Storms rarely roll across the valley in the summer, so when we heard thunder echo off the mountains one afternoon a few weeks back, a tingle rippled through each member of the family.
From where our house sits, we can usually tell how bad a storm's going to be. From the west, clouds approach. If they're bringing rain the bottom of the clouds disappear like cotton being pulled from below. But when we can't see Antelope Island, it means it's big and we'd better make sure things that are prone to being blown away in storms are secured.
We live surrounded by mountains. Thunder, like the sounds from celebratory fireworks, bounce off the Rocky Mountains until the sound disappears into space. In the summer rain's a luxury. When we heard the thunder, we stopped what we were doing and opened up the front door. Was the storm to the south, the north, the west? We weren't sure, but we knew it drew close.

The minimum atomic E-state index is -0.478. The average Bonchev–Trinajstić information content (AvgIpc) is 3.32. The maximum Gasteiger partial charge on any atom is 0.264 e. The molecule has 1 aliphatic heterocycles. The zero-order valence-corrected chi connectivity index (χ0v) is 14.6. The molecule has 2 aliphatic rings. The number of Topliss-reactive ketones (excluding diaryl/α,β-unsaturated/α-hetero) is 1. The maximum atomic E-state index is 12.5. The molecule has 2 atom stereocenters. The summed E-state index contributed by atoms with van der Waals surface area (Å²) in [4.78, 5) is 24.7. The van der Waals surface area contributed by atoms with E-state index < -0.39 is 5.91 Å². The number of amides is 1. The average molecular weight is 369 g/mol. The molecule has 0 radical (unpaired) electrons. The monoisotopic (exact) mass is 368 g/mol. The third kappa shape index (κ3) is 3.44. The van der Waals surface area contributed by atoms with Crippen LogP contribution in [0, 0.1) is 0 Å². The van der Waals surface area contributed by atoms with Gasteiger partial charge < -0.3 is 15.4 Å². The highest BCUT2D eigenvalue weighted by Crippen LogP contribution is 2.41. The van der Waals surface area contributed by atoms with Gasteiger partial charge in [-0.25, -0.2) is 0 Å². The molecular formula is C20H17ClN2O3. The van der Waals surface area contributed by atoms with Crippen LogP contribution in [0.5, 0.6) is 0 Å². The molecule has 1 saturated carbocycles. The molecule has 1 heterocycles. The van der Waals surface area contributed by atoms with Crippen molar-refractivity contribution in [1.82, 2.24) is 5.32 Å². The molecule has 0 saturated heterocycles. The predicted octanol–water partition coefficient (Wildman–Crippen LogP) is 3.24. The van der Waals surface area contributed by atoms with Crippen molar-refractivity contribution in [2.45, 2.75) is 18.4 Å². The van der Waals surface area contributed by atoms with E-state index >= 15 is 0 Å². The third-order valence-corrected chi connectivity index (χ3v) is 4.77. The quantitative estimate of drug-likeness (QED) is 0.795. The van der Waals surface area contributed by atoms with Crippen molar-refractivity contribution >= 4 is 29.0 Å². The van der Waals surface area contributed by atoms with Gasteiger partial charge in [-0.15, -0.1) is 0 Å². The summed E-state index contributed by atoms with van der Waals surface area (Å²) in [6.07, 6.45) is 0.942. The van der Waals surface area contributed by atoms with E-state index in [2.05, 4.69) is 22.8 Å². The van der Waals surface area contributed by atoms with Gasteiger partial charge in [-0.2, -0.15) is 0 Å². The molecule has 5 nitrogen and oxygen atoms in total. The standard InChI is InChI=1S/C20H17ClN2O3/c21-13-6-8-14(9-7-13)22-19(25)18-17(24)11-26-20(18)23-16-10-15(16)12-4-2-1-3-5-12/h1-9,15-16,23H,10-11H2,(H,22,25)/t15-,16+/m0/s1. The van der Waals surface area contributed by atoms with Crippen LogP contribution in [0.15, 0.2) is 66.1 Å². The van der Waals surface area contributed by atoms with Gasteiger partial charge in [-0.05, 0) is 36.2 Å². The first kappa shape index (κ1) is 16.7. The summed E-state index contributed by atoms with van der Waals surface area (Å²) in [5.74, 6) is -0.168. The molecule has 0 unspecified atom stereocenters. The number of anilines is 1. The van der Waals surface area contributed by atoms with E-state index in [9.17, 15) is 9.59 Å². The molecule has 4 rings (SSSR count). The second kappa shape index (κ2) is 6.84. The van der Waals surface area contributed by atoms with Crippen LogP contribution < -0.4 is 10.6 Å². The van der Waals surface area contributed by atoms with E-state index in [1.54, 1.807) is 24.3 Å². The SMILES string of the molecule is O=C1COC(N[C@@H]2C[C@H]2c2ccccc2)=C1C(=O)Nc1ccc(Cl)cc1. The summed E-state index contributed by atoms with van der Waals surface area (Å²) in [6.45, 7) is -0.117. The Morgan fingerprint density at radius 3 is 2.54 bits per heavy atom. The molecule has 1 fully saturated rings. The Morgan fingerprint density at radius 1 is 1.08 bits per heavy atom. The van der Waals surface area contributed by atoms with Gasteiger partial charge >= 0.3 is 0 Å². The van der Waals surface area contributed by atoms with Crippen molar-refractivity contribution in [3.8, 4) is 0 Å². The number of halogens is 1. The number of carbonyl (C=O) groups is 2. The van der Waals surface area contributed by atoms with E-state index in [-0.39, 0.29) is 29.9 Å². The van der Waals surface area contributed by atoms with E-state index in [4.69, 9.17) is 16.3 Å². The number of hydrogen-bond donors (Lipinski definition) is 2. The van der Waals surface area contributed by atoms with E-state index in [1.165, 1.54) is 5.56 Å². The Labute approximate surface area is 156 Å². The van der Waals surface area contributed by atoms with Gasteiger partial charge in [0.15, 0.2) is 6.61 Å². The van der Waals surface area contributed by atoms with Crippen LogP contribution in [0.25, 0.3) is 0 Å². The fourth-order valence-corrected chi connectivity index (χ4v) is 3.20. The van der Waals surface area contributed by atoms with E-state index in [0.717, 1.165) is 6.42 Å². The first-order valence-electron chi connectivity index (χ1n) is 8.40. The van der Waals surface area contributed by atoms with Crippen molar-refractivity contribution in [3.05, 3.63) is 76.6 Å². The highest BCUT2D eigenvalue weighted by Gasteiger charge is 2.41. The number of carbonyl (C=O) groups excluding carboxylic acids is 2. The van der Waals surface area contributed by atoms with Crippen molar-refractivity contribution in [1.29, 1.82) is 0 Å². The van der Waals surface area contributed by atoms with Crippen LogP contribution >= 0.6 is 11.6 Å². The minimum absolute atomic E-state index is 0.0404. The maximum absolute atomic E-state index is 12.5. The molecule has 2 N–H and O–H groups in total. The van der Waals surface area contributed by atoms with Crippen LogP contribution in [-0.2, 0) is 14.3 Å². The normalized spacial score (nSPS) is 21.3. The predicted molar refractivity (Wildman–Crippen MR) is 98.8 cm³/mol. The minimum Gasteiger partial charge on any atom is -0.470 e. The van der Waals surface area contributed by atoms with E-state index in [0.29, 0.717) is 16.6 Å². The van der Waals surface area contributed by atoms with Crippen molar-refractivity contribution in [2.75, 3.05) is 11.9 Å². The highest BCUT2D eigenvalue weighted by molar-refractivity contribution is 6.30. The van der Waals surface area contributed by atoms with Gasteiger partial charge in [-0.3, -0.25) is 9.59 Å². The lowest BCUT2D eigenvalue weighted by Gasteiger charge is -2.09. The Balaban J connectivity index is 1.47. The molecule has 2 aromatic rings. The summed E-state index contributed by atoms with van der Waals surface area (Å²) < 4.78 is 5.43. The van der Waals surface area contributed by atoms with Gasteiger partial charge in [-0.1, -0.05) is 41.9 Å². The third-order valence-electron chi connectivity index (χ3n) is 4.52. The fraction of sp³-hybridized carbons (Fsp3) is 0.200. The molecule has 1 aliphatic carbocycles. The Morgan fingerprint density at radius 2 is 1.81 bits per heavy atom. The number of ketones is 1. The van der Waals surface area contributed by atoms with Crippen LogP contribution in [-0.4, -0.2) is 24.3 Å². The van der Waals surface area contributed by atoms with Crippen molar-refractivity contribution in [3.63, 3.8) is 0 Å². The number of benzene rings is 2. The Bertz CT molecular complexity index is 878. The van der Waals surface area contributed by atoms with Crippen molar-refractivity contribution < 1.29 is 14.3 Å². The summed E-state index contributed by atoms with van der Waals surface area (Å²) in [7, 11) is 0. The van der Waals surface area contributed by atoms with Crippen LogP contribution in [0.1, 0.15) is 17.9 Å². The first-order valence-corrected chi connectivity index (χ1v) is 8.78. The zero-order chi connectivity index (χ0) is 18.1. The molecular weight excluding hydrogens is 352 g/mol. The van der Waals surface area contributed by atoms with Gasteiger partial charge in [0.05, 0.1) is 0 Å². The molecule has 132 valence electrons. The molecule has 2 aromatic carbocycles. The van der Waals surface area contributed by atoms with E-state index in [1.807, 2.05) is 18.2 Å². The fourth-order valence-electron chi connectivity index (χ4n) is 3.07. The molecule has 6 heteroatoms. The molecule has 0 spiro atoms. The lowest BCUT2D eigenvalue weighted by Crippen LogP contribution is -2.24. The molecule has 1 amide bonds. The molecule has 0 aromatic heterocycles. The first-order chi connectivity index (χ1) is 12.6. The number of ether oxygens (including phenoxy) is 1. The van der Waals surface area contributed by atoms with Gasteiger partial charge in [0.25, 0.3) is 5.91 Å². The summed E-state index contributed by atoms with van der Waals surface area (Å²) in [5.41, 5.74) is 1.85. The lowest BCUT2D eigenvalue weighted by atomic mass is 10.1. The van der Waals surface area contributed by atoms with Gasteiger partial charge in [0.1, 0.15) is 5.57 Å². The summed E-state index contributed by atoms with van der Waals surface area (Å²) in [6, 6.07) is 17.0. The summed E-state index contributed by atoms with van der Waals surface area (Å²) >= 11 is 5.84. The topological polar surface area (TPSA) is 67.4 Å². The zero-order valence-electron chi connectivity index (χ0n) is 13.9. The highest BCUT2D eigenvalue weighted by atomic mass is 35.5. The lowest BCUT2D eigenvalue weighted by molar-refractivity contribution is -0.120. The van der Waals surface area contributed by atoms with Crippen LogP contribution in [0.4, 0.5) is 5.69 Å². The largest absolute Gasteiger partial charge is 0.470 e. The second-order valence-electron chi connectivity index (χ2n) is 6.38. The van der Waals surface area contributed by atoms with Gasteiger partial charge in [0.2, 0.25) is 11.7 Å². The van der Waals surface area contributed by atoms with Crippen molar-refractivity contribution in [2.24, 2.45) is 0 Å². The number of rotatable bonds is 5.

Rain in summer means relief, and not just for the fauna . It means relief from the heat, from the dry dry air, from the sun that beats down on our house, our roads, and our heads when outside. In the sky the sun proves it's power from millions of miles away. It give and takes away life--it rules us and we bend to its will.
And yet, it can be tamed, if only momentarily, by the condensation of evaporated water that solidifies in the chilled air above and wanders by the wind's will until the weight of the liquid proves too heavy and it releases its load.
And sometimes, there's lightning.
And when there's lightning, we wait.